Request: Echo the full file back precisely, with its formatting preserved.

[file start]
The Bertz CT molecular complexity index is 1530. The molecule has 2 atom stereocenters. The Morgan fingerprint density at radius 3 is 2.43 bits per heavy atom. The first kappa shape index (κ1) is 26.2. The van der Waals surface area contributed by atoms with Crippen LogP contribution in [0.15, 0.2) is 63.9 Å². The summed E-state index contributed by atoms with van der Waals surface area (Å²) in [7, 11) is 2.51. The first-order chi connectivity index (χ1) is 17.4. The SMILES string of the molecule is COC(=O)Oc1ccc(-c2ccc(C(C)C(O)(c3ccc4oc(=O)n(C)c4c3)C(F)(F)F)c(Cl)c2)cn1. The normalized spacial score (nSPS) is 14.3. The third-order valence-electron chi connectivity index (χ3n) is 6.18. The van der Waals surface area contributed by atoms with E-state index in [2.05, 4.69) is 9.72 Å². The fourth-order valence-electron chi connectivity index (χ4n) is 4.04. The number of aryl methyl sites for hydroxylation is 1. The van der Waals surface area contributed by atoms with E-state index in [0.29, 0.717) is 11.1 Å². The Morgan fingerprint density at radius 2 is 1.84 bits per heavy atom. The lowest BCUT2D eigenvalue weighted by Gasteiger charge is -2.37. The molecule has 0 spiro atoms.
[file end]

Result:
The Bertz CT molecular complexity index is 1530. The molecule has 2 atom stereocenters. The Morgan fingerprint density at radius 3 is 2.43 bits per heavy atom. The first kappa shape index (κ1) is 26.2. The van der Waals surface area contributed by atoms with Crippen LogP contribution in [0.15, 0.2) is 63.9 Å². The summed E-state index contributed by atoms with van der Waals surface area (Å²) in [7, 11) is 2.51. The first-order chi connectivity index (χ1) is 17.4. The SMILES string of the molecule is COC(=O)Oc1ccc(-c2ccc(C(C)C(O)(c3ccc4oc(=O)n(C)c4c3)C(F)(F)F)c(Cl)c2)cn1. The normalized spacial score (nSPS) is 14.3. The third-order valence-electron chi connectivity index (χ3n) is 6.18. The van der Waals surface area contributed by atoms with E-state index in [2.05, 4.69) is 9.72 Å². The fourth-order valence-electron chi connectivity index (χ4n) is 4.04. The number of aryl methyl sites for hydroxylation is 1. The van der Waals surface area contributed by atoms with E-state index in [0.29, 0.717) is 11.1 Å². The Morgan fingerprint density at radius 2 is 1.84 bits per heavy atom. The lowest BCUT2D eigenvalue weighted by Gasteiger charge is -2.37. The molecule has 0 spiro atoms.